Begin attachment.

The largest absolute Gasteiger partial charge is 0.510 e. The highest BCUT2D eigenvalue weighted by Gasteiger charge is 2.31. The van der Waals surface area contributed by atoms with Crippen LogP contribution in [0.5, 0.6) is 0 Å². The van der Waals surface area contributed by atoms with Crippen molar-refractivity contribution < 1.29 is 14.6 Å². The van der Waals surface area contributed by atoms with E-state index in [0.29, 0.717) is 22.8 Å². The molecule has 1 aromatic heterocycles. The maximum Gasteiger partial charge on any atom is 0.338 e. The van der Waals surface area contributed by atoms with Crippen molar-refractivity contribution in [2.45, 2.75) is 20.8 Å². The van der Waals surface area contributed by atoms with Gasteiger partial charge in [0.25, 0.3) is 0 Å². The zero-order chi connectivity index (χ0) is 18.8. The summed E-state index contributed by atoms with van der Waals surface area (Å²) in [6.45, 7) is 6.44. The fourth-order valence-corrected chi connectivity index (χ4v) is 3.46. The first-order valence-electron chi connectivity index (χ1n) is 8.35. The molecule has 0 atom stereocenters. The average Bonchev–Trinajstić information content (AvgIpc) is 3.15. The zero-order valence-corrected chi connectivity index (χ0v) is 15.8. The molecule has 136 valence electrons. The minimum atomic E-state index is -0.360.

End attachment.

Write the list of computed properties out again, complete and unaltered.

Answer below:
The largest absolute Gasteiger partial charge is 0.510 e. The highest BCUT2D eigenvalue weighted by Gasteiger charge is 2.31. The van der Waals surface area contributed by atoms with Crippen LogP contribution in [0.5, 0.6) is 0 Å². The van der Waals surface area contributed by atoms with Crippen molar-refractivity contribution < 1.29 is 14.6 Å². The van der Waals surface area contributed by atoms with E-state index in [0.29, 0.717) is 22.8 Å². The molecule has 1 aromatic heterocycles. The maximum Gasteiger partial charge on any atom is 0.338 e. The van der Waals surface area contributed by atoms with Crippen molar-refractivity contribution in [2.45, 2.75) is 20.8 Å². The van der Waals surface area contributed by atoms with Gasteiger partial charge in [0.25, 0.3) is 0 Å². The zero-order chi connectivity index (χ0) is 18.8. The summed E-state index contributed by atoms with van der Waals surface area (Å²) in [6.45, 7) is 6.44. The fourth-order valence-corrected chi connectivity index (χ4v) is 3.46. The first-order valence-electron chi connectivity index (χ1n) is 8.35. The molecule has 0 atom stereocenters. The average Bonchev–Trinajstić information content (AvgIpc) is 3.15. The zero-order valence-corrected chi connectivity index (χ0v) is 15.8. The molecule has 136 valence electrons. The minimum atomic E-state index is -0.360.